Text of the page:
Lorraine Caza was born on September 17, 1935, in Saint-Jean-sur-Richelieu to a French-speaking father and an English-speaking mother. Surrounded by an older brother and two younger sisters, she lived a pleasant childhood in a religious family environment. As early as her First Communion, she decided to dedicate her life to God. In January 1956, following her studies at Collège Marguerite-Bourgeoys, she entered the Congrégation de Notre-Dame and made profession two years later. She then began teaching – mostly mathematics – at the high school level until 1961 and later at the college level at Regina Assumpta.
In the summer of 1962, she took an advanced Mathematics course at the University of Notre Dame in Indiana. A scholarship from this University enabled her to continue her studies during the 1963-1964 academic school year, at the end of which she obtained an M.S. degree. When the Congregation offered her the possibility of obtaining a Doctorate in Theology, she travelled to Ottawa to study at the Dominican University College, which had just been authorized to admit female students. In the fall of 1967, Sister Lorraine was the first and only full-time female student. In 1972, she obtained a Masters degree in Theology and wrote a thesis on the theology of hope. When the Dominicans invited her to teach at the college, she became the first female professor to teach at the Dominican College’s Faculty of Theology. Wanting to pursue doctoral studies, she requested and obtained a scholarship from the Canada Council for the Arts, and in February 1977, left Canada to attend the École archéologique et biblique de Jérusalem. Her doctoral thesis entitled Mon Dieu pourquoi m’as-tu abandonné, cri du Christ sur la croix was submitted in 1985 and published in 1989. In 1987, she won the Paola e Antonio Malipiero Foundation award in Bologna for the best doctoral thesis submitted to this international competition.
When she returned to Canada in 1980, Sister Lorraine resumed her courses at the Faculty of Theology at the Dominican College in Ottawa. In 1984, she was named the College’s Associate Dean, Director of Studies and Academic Council Secretary. When, in 1987, she accepted to serve as Dean of the Faculty, she became the first woman to assume the deanship of a Faculty of Theology in Pontifical Rights. She occupied that position until 1993 when she was named Vice Principal of the College. In 1996, her community called her to become Superior General of the Congrégation de Notre-Dame.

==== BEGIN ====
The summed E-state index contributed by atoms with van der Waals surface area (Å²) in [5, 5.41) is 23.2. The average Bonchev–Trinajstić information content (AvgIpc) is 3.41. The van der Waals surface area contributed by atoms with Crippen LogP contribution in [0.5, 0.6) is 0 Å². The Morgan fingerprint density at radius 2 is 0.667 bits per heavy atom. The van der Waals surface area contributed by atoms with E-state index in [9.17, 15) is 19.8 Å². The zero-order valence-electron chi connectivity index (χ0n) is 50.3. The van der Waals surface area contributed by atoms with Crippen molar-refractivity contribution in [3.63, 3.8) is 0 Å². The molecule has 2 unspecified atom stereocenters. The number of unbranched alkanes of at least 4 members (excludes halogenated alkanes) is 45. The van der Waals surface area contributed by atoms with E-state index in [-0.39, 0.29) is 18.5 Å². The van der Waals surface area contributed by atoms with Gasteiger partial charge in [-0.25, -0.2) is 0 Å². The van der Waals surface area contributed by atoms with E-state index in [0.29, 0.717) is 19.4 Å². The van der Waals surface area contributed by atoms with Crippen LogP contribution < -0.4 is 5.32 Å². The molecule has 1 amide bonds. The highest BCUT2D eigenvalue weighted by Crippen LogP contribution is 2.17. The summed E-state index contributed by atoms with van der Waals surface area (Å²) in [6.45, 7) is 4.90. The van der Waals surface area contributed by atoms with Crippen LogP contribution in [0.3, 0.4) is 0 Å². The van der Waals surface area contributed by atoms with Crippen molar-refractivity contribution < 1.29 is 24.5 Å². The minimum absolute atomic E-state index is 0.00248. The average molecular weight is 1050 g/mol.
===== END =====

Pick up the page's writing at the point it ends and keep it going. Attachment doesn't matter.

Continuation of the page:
In 2006, after completing her last term as Superior General, she took a few months for rest and renewal at the Visitandines Monastery in Fribourg, Switzerland. When she returned, the Congrégation de Notre-Dame suggested that she reside at Maison de prière Notre-Dame in Old Longueuil. Because of her profound interest in her community’s spirituality, Sister Lorraine gladly accepted the request and became actively involved. Over the years, because of the importance she gives to fostering dialogue between cultures, she has given numerous conferences, retreats and consultations at Maison de prière, in other parts of the country and internationally. She also sits on many boards of directors, such as those of Le Pèlerin, a centre for spiritual guidance, Fondation de la Vidéo religieuse, and McGill University’s Newman Centre, a Catholic student centre. Always seeking “opportunities for new life,” this pioneer of the Church in Canada continues her ministry in three major areas: the future of congregations and religious orders, the spirituality of the Visitation of Mary ̶ the inspiration for the life and work of Marguerite Bourgeoys ̶ and the witness of hope in today’s world.